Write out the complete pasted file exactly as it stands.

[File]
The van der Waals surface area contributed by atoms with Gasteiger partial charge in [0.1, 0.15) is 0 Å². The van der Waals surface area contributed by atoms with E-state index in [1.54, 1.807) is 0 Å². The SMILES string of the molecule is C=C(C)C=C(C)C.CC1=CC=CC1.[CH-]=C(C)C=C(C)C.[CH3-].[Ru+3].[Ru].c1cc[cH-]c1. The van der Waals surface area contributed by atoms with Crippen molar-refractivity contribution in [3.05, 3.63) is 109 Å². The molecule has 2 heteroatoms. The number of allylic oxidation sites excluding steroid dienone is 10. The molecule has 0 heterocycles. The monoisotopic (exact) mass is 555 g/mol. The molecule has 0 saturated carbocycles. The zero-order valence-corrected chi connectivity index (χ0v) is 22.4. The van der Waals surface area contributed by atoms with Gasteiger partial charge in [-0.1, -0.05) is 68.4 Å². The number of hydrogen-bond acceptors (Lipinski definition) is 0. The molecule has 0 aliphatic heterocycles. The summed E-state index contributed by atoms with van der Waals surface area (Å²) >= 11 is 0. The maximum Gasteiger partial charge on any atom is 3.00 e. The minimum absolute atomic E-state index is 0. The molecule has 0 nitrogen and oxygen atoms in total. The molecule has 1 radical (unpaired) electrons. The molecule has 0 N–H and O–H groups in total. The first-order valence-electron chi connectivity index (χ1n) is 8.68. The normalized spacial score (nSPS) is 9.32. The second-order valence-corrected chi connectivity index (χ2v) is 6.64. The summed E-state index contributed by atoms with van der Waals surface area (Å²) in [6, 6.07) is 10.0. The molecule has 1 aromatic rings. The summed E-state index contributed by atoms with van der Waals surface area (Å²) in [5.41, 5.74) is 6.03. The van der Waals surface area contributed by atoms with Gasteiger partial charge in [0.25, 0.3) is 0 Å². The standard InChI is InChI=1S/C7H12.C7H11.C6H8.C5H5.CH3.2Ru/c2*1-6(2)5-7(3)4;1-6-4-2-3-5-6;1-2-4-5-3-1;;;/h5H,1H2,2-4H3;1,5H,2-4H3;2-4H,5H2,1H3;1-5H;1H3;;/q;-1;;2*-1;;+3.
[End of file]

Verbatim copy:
The van der Waals surface area contributed by atoms with Gasteiger partial charge in [0.1, 0.15) is 0 Å². The van der Waals surface area contributed by atoms with E-state index in [1.54, 1.807) is 0 Å². The SMILES string of the molecule is C=C(C)C=C(C)C.CC1=CC=CC1.[CH-]=C(C)C=C(C)C.[CH3-].[Ru+3].[Ru].c1cc[cH-]c1. The van der Waals surface area contributed by atoms with Crippen molar-refractivity contribution in [3.05, 3.63) is 109 Å². The molecule has 2 heteroatoms. The number of allylic oxidation sites excluding steroid dienone is 10. The molecule has 0 heterocycles. The monoisotopic (exact) mass is 555 g/mol. The molecule has 0 saturated carbocycles. The zero-order valence-corrected chi connectivity index (χ0v) is 22.4. The van der Waals surface area contributed by atoms with Gasteiger partial charge in [-0.1, -0.05) is 68.4 Å². The number of hydrogen-bond acceptors (Lipinski definition) is 0. The molecule has 0 aliphatic heterocycles. The summed E-state index contributed by atoms with van der Waals surface area (Å²) >= 11 is 0. The maximum Gasteiger partial charge on any atom is 3.00 e. The minimum absolute atomic E-state index is 0. The molecule has 0 nitrogen and oxygen atoms in total. The molecule has 1 radical (unpaired) electrons. The molecule has 0 N–H and O–H groups in total. The first-order valence-electron chi connectivity index (χ1n) is 8.68. The normalized spacial score (nSPS) is 9.32. The second-order valence-corrected chi connectivity index (χ2v) is 6.64. The summed E-state index contributed by atoms with van der Waals surface area (Å²) in [6, 6.07) is 10.0. The molecule has 1 aromatic rings. The summed E-state index contributed by atoms with van der Waals surface area (Å²) in [5.41, 5.74) is 6.03. The van der Waals surface area contributed by atoms with Gasteiger partial charge in [0.25, 0.3) is 0 Å². The standard InChI is InChI=1S/C7H12.C7H11.C6H8.C5H5.CH3.2Ru/c2*1-6(2)5-7(3)4;1-6-4-2-3-5-6;1-2-4-5-3-1;;;/h5H,1H2,2-4H3;1,5H,2-4H3;2-4H,5H2,1H3;1-5H;1H3;;/q;-1;;2*-1;;+3.